The Value of Letting Your Child Solve Their Own Problems

Absolutely step in when they really need you, but letting your child solve their own problems can help them grow, says an expert from The Roeper School.

We’re parents, and that means when our kids hurt, we hurt too. The business of growing up can be tricky, even downright painful, at times. So, when our kid faces a challenge, it’s normal to want to step in and fix the problem so they can get right back to a carefree life. But letting your child solve their own problems can benefit them in the long run.

“The inclination for parents to take challenges away from their child is understandable. The world is scary, and there are real threats out there. The temptation to intervene is so human and understandable,” explains Susannah Nichols, Interim Campus Director of the Middle and Upper Schools at The Roeper School, an independent PK-12 school in Birmingham and Bloomfield Hills for gifted children.

But to what extent should a parent ease their child’s day-to-day challenges, especially to pave a trouble-free existence for their child? In some cases, there’s real value in holding back and letting your child solve their own problems, Nichols says, adding that these struggles typically fall into two buckets: academic and social.

Social challenges, in particular, are intensified by the amount middle school and high school kids engage with social media and are in constant communication with friends and peers, she says.

Butt in or hold back?

To be clear, there are situations when a parent should get involved, for the physical or mental well-being of their child. But most day-to-day challenges aren’t as clear-cut, so Nichols offers a couple of points for parents to consider when deciding whether or not to step in.

“First, is a parent getting involved the first thing happening? What else has been tried? Has your child navigated the situation on their own and found no success?” she asks. Whether or not a situation escalates, it makes sense to investigate what actions were already taken by the child.

Second, when emotions run high, it’s a big help for parents to have a trusted circle of friends or peers who can see the situation more objectively and cut through the emotions to provide sound advice.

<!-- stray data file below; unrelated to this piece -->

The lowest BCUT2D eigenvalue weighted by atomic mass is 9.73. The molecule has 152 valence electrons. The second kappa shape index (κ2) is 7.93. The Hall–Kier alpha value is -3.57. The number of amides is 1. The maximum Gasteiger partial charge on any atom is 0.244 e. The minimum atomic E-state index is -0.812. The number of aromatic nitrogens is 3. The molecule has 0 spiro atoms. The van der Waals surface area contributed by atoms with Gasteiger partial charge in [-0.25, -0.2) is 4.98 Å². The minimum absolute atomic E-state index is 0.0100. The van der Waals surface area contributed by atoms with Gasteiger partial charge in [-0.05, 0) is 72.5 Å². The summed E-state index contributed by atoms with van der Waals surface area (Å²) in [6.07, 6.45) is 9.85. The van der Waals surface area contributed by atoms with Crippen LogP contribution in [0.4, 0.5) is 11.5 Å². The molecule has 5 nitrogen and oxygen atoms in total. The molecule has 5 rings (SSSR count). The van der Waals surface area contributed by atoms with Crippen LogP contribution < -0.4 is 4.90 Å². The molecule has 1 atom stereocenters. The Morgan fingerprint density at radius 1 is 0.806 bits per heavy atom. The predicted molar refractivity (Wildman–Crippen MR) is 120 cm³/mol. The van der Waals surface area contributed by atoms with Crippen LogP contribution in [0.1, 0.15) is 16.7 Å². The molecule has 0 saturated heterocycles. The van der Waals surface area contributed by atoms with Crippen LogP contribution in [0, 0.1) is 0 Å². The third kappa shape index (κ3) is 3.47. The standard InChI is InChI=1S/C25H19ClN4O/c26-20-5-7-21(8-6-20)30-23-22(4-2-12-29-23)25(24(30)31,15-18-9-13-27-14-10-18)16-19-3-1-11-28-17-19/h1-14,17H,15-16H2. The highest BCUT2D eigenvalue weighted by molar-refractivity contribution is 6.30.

“It might be a situation where your child can be in harm’s way and you should intervene, or you may want to hold steady,” Nichols says. “A parent in your circle might have been through it before with their own child.”

Building strength and resilience

In situations where a child is upset or sad but does not need an advocate to step in and fix the problem, there are benefits to letting a child sit with the hard stuff because it can make them stronger in the long run.

“Similar to when a person is learning to play a musical instrument or a baby is learning to feed itself, building capacities and skills can be uncomfortable and even painful, but they are growing strength. That is the only way — through experience — that one develops those physical or metaphorical muscles,” Nichols says.

Photo credit: The Roeper School

Through that lived experience, a child builds capacity for resilience, which can help them move forward through life without letting day-to-day challenges derail them.

“They’re learning not because they are being told, but through their own experiences. They will be able to say ‘I tried a strategy and it worked or it didn’t, but now I know for myself what does and does not work,’” Nichols explains. “That capacity for resilience is important, but so is that legitimate experience in shaping how you make your way in the world, even if it does bring struggle.”

Letting your child solve their own problems but being there, too

As with most issues related to parenting, this approach isn’t all or nothing. There are many ways a parent can support their child without stepping in and making the problem go away. First, take some distraction-free time to listen to what your child is going through.